Well, wouldn’t you know it, that’s exactly when I realized that I really love gifts, because to both his and my surprise, I was really upset.

“But… I thought you didn’t like gifts, babe…”

“I know….that’s what I thought too…. I don’t know why I’m so sad.. maybe I do…”

Since then, I have become keenly aware of how much it means to me when I get a good gift because receiving a good gift means that I was on someone’s mind. It means that they found me valuable and worthy enough to spend their time on me, their energy, and their resources. It was costly in many different ways, but they did it with joy as an expression of their love. And that is why I love a good gift–it evidences LOVE.

And I believe that is why God loves to give gifts to us, too. Because He loves us and wants us to know it. He delights in giving good gifts—perfect gifts in fact—and He knows exactly what we want and need. God showers us with reminders of His love through sometimes big and sometimes small, but always precious and perfect, gifts.

Last week for example, He gave us a beautiful, new house. I’m sitting in it now looking  at the new appliances and the freshly painted walls, and I am still in disbelief. I am awestruck, really, not because the house is so magnificent, but because it is…perfect. It is perfectly charming, it is perfectly warm, and it has been perfectly well-kept and made ready for our family. And not only that, but it came at the perfect timing.

You see, back in 2014, it was New Year’s eve, and we were praying for a word for the new year. Foster care and adoption were newly on our hearts, but in the process, the social worker had told us that we needed more room to meet their housing requirements. So we looked into the possibility of moving. Unfortunately, we were financially tied down to that house and we couldn’t even afford to sell our home, let alone buy a new one.

Yet when we went to pray that night, kneeling in the middle of our living room floor and wondering how this would all work out, the clock struck midnight and we were ushered into the new year with encouragement. Danny and I both clearly felt the Lord tell us that He would deliver us into the promise land within the third year. So, we had peace to wait, and when I say God has perfect time, I mean He has PERFECT timing.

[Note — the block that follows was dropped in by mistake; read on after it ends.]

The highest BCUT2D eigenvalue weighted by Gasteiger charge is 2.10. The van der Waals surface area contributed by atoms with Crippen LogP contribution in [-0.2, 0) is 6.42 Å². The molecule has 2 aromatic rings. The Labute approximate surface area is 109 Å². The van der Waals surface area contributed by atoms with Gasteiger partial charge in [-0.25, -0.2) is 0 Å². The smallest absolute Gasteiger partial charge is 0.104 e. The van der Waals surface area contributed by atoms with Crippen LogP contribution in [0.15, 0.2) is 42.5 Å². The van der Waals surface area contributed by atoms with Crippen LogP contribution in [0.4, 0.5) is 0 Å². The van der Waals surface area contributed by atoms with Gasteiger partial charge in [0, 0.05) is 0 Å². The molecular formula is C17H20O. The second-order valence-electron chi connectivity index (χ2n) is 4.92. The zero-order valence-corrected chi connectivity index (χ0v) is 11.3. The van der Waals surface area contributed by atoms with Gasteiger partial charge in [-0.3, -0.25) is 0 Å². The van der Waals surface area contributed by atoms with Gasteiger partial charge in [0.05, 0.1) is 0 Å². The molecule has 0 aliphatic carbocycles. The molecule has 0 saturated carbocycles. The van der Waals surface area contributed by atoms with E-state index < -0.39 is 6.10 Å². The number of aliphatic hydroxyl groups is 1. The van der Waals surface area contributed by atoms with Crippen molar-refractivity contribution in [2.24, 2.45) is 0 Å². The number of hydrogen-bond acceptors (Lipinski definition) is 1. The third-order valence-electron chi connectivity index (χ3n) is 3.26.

We moved in last week on December 30, and as we hauled in box after box, we marveled at the fact that it was exactly the third year since that word we received from the Lord. So we got to spend our first full day in our new house on New Year’s eve, and once again, we knelt down on our new living room floor, this time, to praise God for bringing us here in His perfect timing.

Those years of waiting in between, however, were necessary for so many different reasons as His will perfectly unfolded. There were days it was difficult to wait. Days we felt like we had setbacks and delays. Days we wondered if He would really come through for us or if we should just go back to the way things were. But then again, these were days we needed to grow and prepare. Days we were challenged to increase our faith in Him and love for others. Days full of miracles and prayers answered in His perfect way. Three years’ worth of days needed to make His perfect will come to pass.

God has made and continues to make ALL THINGS in our lives work for our good, and LIFE itself and everything in it truly become good and perfect gifts. They are part of His perfect will.

And now, we continue to wait on the Lord. We wait for the children who will come into our home. We wait for the lives that will be changed, including our own. But most of all, we wait for Christ, our most perfect gift, to come back and bring us to our heavenly home. For we know full well that this home now is just one stepping stone on the way to heaven where Jesus is also waiting to welcome us Home.

Thank you Jesus for this house. I really love Good gifts.

“Every good and perfect gift is from above, coming down from the Father of the heavenly lights, who does not change like shifting shadows.”

Could I Foster a Black Child

Could I Foster a Black Child

A few nights ago, my husband and I attended a foster care info meeting in DC. It has been three years since we felt the call to foster or adopt and what brought us all the way out to DC this particular night was a connection we had made with a DC Christian nonprofit that had similar vision and values as ours.

So after fighting through the horror of DC rush hour traffic, I flew up the stairs of the small, narrow building and entered a small conference room, frazzled yet smiling and happy to be there. Then for the next two hours, we were given a wealth of information–resources, procedures, and regulations all about the foster care system in DC.

With so much information and very little time, the presenter had to move fast, and although everything she was saying was heart wrenching stuff, there was really no time to process any of it. From slide to slide, we glazed over horrifying statistics and the dismal state of the child welfare system in DC, not to mention the entire country. I could scarcely keep up with the notes I was wildly trying to jot down until this one slide that stopped me in my tracks. At the very top, it read:

95% of children in DC’s foster care are African American.

95%??? Wow that’s a lot, I thought. From there, the presenter went on to explain how since none of us were black, any one of us fostering in DC would have to be prepared to provide transracial care to a black child and described what that might look like.